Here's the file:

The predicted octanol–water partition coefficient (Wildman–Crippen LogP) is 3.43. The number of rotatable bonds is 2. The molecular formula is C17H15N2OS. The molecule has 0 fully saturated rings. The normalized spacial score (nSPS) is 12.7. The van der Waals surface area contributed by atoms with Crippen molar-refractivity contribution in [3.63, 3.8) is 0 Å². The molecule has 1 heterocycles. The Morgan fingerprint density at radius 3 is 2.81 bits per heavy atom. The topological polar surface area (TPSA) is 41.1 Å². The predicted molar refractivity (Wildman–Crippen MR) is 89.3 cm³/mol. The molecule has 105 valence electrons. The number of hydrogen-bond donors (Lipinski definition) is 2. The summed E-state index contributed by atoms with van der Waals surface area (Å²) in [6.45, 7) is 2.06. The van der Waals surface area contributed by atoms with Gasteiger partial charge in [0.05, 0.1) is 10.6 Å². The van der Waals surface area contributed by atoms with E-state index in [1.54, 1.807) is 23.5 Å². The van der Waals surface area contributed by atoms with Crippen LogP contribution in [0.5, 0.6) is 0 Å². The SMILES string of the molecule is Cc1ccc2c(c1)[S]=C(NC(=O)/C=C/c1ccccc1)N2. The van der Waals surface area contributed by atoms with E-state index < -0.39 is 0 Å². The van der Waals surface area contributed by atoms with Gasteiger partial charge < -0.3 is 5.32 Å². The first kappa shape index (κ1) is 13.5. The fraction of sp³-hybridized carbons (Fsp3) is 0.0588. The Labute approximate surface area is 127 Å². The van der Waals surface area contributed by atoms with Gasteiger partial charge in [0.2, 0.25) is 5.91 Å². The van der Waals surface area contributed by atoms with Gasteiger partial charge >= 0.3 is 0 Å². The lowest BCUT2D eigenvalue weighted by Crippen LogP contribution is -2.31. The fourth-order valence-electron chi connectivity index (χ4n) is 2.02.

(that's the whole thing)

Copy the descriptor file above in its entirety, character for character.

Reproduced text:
The predicted octanol–water partition coefficient (Wildman–Crippen LogP) is 3.43. The number of rotatable bonds is 2. The molecular formula is C17H15N2OS. The molecule has 0 fully saturated rings. The normalized spacial score (nSPS) is 12.7. The van der Waals surface area contributed by atoms with Crippen molar-refractivity contribution in [3.63, 3.8) is 0 Å². The molecule has 1 heterocycles. The Morgan fingerprint density at radius 3 is 2.81 bits per heavy atom. The topological polar surface area (TPSA) is 41.1 Å². The predicted molar refractivity (Wildman–Crippen MR) is 89.3 cm³/mol. The molecule has 105 valence electrons. The number of hydrogen-bond donors (Lipinski definition) is 2. The summed E-state index contributed by atoms with van der Waals surface area (Å²) in [6.45, 7) is 2.06. The van der Waals surface area contributed by atoms with Gasteiger partial charge in [0.05, 0.1) is 10.6 Å². The van der Waals surface area contributed by atoms with E-state index in [1.54, 1.807) is 23.5 Å². The van der Waals surface area contributed by atoms with Crippen LogP contribution in [0.5, 0.6) is 0 Å². The SMILES string of the molecule is Cc1ccc2c(c1)[S]=C(NC(=O)/C=C/c1ccccc1)N2. The van der Waals surface area contributed by atoms with E-state index < -0.39 is 0 Å². The van der Waals surface area contributed by atoms with Gasteiger partial charge < -0.3 is 5.32 Å². The first kappa shape index (κ1) is 13.5. The fraction of sp³-hybridized carbons (Fsp3) is 0.0588. The Labute approximate surface area is 127 Å². The van der Waals surface area contributed by atoms with Gasteiger partial charge in [0.2, 0.25) is 5.91 Å². The van der Waals surface area contributed by atoms with Gasteiger partial charge >= 0.3 is 0 Å². The lowest BCUT2D eigenvalue weighted by Crippen LogP contribution is -2.31. The fourth-order valence-electron chi connectivity index (χ4n) is 2.02.